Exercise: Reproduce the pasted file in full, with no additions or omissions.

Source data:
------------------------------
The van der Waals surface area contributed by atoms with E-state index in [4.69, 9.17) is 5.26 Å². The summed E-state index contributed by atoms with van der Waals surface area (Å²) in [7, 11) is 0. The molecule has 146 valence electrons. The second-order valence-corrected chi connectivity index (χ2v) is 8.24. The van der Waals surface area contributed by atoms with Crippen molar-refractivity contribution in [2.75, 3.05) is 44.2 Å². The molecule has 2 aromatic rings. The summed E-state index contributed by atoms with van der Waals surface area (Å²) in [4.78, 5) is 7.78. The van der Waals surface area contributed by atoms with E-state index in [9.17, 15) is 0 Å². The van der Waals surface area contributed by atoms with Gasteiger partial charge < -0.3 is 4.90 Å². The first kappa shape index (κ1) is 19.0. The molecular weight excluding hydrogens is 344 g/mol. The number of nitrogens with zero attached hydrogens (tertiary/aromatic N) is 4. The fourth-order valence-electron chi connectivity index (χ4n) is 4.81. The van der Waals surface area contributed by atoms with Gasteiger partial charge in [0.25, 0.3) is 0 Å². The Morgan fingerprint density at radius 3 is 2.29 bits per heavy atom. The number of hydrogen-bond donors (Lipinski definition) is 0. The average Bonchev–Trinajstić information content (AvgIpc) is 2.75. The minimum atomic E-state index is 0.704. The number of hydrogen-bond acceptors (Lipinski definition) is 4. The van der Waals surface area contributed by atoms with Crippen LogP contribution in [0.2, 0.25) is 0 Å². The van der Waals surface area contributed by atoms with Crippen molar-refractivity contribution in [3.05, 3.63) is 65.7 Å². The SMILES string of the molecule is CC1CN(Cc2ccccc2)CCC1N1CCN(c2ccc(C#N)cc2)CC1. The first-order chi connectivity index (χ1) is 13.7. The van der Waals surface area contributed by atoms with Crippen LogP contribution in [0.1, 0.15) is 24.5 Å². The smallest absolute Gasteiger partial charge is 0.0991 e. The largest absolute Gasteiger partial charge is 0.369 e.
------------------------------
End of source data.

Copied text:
The van der Waals surface area contributed by atoms with E-state index in [4.69, 9.17) is 5.26 Å². The summed E-state index contributed by atoms with van der Waals surface area (Å²) in [7, 11) is 0. The molecule has 146 valence electrons. The second-order valence-corrected chi connectivity index (χ2v) is 8.24. The van der Waals surface area contributed by atoms with Crippen molar-refractivity contribution in [2.75, 3.05) is 44.2 Å². The molecule has 2 aromatic rings. The summed E-state index contributed by atoms with van der Waals surface area (Å²) in [4.78, 5) is 7.78. The van der Waals surface area contributed by atoms with E-state index in [9.17, 15) is 0 Å². The van der Waals surface area contributed by atoms with Gasteiger partial charge < -0.3 is 4.90 Å². The first kappa shape index (κ1) is 19.0. The molecular weight excluding hydrogens is 344 g/mol. The number of nitrogens with zero attached hydrogens (tertiary/aromatic N) is 4. The fourth-order valence-electron chi connectivity index (χ4n) is 4.81. The van der Waals surface area contributed by atoms with Gasteiger partial charge in [0.25, 0.3) is 0 Å². The Morgan fingerprint density at radius 3 is 2.29 bits per heavy atom. The number of hydrogen-bond donors (Lipinski definition) is 0. The average Bonchev–Trinajstić information content (AvgIpc) is 2.75. The minimum atomic E-state index is 0.704. The number of hydrogen-bond acceptors (Lipinski definition) is 4. The van der Waals surface area contributed by atoms with Crippen LogP contribution in [0.2, 0.25) is 0 Å². The van der Waals surface area contributed by atoms with Crippen molar-refractivity contribution in [3.05, 3.63) is 65.7 Å². The SMILES string of the molecule is CC1CN(Cc2ccccc2)CCC1N1CCN(c2ccc(C#N)cc2)CC1. The first-order chi connectivity index (χ1) is 13.7. The van der Waals surface area contributed by atoms with Crippen LogP contribution in [0.1, 0.15) is 24.5 Å². The smallest absolute Gasteiger partial charge is 0.0991 e. The largest absolute Gasteiger partial charge is 0.369 e.